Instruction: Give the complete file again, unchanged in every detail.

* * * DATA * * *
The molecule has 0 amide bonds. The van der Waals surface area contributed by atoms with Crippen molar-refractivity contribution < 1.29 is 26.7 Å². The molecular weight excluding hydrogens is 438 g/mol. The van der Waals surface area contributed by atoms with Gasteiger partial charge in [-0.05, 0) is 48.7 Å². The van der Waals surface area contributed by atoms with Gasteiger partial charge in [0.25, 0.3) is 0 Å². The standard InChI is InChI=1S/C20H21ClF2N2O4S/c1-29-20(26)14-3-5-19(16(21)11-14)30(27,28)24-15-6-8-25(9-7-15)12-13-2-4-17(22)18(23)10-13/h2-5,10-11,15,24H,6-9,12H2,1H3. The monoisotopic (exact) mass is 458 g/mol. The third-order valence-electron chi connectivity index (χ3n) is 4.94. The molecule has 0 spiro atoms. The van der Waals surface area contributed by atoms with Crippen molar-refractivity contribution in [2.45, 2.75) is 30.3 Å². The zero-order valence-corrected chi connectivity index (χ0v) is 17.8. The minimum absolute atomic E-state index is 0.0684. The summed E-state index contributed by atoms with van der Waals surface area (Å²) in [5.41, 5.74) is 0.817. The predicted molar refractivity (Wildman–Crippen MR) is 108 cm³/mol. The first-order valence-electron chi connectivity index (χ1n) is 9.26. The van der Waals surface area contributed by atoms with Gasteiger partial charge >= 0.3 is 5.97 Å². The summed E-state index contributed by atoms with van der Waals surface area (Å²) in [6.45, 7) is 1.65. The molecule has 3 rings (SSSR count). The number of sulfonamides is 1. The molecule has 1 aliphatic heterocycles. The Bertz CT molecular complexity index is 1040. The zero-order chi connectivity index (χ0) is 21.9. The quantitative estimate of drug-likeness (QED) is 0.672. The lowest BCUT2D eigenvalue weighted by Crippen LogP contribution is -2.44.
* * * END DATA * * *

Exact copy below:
The molecule has 0 amide bonds. The van der Waals surface area contributed by atoms with Crippen molar-refractivity contribution < 1.29 is 26.7 Å². The molecular weight excluding hydrogens is 438 g/mol. The van der Waals surface area contributed by atoms with Gasteiger partial charge in [-0.05, 0) is 48.7 Å². The van der Waals surface area contributed by atoms with Gasteiger partial charge in [0.25, 0.3) is 0 Å². The standard InChI is InChI=1S/C20H21ClF2N2O4S/c1-29-20(26)14-3-5-19(16(21)11-14)30(27,28)24-15-6-8-25(9-7-15)12-13-2-4-17(22)18(23)10-13/h2-5,10-11,15,24H,6-9,12H2,1H3. The monoisotopic (exact) mass is 458 g/mol. The third-order valence-electron chi connectivity index (χ3n) is 4.94. The molecule has 0 spiro atoms. The van der Waals surface area contributed by atoms with Crippen molar-refractivity contribution in [2.45, 2.75) is 30.3 Å². The zero-order valence-corrected chi connectivity index (χ0v) is 17.8. The minimum absolute atomic E-state index is 0.0684. The summed E-state index contributed by atoms with van der Waals surface area (Å²) in [5.41, 5.74) is 0.817. The predicted molar refractivity (Wildman–Crippen MR) is 108 cm³/mol. The first-order valence-electron chi connectivity index (χ1n) is 9.26. The van der Waals surface area contributed by atoms with Gasteiger partial charge >= 0.3 is 5.97 Å². The summed E-state index contributed by atoms with van der Waals surface area (Å²) in [6.45, 7) is 1.65. The molecule has 3 rings (SSSR count). The number of sulfonamides is 1. The molecule has 1 aliphatic heterocycles. The Bertz CT molecular complexity index is 1040. The zero-order chi connectivity index (χ0) is 21.9. The quantitative estimate of drug-likeness (QED) is 0.672. The lowest BCUT2D eigenvalue weighted by Crippen LogP contribution is -2.44.